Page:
Experts say about 20 percent of veterans suffer from post-traumatic stress disorder — and there’s little understanding about why it stalks some of America’s finest and not others.
One Davis psychologist says there is no shame in admitting that you’re struggling.
He should know; he’s had to admit it himself.
“It was Fourth of July and suddenly I was under the furniture,” said Woodman.
Often used at ceremonies to honor veterans, the sound of fireworks was so similar to machine gun fire that it brought back horror for a newly discharged 23-year-old Robert Woodman.
But, he couldn’t outrun his body’s response to what he’d survived. He couldn’t outrun post-traumatic stress disorder.
“I came up out of the underground and I remembered it was the smell of gasoline. Not the same as here, but the same as Vietnam,” said Woodman.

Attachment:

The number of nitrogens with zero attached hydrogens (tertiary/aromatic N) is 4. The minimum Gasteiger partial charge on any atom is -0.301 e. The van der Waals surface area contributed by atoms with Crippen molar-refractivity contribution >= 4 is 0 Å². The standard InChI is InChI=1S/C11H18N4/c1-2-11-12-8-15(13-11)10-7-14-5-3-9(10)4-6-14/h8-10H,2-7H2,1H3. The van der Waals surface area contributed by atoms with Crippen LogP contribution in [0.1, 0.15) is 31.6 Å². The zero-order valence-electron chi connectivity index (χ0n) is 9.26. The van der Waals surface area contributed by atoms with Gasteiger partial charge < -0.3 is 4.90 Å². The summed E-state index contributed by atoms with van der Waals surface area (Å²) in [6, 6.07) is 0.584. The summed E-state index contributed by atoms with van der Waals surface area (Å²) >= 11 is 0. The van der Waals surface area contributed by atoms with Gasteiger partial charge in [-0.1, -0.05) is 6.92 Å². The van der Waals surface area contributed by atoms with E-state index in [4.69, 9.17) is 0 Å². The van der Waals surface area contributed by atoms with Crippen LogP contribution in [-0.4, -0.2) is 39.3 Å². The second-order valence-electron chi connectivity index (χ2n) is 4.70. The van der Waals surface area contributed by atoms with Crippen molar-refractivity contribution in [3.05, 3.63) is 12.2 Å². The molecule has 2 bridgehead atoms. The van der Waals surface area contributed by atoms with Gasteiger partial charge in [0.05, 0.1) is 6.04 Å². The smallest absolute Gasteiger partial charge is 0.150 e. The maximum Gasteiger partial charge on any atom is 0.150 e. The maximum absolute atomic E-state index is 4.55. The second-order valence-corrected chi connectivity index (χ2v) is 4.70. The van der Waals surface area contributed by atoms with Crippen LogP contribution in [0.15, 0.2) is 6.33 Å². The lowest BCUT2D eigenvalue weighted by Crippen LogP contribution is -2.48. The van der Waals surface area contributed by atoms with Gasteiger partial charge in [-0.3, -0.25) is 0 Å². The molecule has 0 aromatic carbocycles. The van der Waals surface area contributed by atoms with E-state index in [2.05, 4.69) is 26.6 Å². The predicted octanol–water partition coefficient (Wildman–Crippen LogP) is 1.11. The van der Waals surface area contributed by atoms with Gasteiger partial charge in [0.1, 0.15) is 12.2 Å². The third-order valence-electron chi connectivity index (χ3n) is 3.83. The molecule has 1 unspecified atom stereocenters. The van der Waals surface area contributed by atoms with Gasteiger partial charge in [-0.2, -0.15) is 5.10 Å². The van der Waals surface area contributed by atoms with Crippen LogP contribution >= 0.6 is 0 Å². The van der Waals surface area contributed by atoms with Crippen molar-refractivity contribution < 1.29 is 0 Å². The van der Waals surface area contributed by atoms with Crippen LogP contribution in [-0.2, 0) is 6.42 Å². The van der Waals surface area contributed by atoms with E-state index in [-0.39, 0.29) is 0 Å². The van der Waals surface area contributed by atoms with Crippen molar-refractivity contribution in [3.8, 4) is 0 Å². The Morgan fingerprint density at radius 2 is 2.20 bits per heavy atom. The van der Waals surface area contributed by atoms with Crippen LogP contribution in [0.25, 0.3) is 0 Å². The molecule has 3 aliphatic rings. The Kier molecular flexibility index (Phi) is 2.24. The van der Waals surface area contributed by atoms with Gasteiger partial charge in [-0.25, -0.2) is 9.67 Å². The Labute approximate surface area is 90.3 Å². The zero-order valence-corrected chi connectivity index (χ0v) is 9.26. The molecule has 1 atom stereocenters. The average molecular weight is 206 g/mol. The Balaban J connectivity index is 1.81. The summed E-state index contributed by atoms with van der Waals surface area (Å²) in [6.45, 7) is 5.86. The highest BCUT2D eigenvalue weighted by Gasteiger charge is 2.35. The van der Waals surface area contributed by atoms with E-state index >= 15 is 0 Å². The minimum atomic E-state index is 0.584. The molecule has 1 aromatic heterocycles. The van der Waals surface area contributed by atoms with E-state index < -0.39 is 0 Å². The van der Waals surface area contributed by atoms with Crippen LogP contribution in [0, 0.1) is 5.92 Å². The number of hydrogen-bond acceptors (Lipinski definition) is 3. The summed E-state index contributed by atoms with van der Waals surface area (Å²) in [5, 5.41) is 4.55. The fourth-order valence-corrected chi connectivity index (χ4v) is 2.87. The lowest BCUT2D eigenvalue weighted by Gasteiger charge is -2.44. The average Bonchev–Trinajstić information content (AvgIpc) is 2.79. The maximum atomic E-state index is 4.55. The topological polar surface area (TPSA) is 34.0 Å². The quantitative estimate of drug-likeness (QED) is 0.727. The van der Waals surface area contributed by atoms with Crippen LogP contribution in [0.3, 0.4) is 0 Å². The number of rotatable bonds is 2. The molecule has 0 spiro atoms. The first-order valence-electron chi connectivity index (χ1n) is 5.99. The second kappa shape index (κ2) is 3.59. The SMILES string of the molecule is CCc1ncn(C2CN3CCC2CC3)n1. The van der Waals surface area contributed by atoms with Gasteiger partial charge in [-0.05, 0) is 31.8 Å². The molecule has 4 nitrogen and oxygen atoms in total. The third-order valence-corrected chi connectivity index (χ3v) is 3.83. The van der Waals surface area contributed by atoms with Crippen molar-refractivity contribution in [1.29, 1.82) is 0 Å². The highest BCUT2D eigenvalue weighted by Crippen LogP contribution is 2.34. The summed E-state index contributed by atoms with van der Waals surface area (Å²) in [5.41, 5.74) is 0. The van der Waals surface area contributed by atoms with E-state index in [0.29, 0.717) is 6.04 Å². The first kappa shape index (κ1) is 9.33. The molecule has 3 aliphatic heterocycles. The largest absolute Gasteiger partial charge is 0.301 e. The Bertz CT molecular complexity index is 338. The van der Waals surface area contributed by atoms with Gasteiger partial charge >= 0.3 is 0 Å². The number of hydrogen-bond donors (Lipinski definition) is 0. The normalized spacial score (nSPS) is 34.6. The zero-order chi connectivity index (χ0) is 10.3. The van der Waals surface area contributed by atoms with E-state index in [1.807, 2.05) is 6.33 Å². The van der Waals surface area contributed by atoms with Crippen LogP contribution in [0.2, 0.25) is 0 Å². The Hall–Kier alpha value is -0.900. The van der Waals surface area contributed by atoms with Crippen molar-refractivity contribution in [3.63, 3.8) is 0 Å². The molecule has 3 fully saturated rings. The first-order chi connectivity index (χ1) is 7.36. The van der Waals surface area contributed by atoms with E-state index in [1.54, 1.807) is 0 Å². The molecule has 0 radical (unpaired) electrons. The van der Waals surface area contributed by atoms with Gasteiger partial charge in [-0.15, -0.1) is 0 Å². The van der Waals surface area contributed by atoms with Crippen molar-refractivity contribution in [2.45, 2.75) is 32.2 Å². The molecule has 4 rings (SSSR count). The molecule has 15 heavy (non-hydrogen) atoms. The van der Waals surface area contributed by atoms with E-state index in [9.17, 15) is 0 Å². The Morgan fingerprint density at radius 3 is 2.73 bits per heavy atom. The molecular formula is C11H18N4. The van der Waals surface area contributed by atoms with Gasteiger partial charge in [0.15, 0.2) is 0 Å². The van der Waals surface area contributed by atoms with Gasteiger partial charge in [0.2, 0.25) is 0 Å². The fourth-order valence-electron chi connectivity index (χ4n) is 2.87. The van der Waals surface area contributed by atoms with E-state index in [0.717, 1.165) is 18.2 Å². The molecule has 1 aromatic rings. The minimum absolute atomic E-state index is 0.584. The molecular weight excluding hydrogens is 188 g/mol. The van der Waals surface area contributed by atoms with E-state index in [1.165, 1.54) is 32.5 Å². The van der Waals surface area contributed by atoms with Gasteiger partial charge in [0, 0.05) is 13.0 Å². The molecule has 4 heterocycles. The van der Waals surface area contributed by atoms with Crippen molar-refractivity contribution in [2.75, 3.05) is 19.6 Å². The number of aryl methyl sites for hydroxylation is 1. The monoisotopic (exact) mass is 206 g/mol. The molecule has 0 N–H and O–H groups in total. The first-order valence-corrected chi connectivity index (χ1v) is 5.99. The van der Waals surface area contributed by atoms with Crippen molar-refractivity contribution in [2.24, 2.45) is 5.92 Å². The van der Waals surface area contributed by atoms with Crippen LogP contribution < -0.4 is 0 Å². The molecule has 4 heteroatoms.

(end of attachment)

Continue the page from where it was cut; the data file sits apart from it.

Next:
That was one of many flashbacks and nightmares that crippled Woodman as he tried to master life outside of the combat zone.
“I started crying for days and finally somebody said maybe you should go to the VA,” he said.
Then, after 10 years of struggling, Woodson began learning how to let go of the anger and anxiety that’s plagued thousands of his fighting brethren.
It’s the same condition that’s plagued thousands of others who’ve done battle in Iraq and Afghanistan.
Now, as a psychologist, he carefully leads other veterans back through their traumas in prolonged exposure therapy. It can silence PTSD.
“Look, I’m sitting here alive, healthy. A good life. I’m proof that treatment works,” he said.
If you see a veteran you love raging at a situation that should have been a mild annoyance, startling at loud sounds or distancing themselves from people you know they care about, it may be time to get them help for PTSD.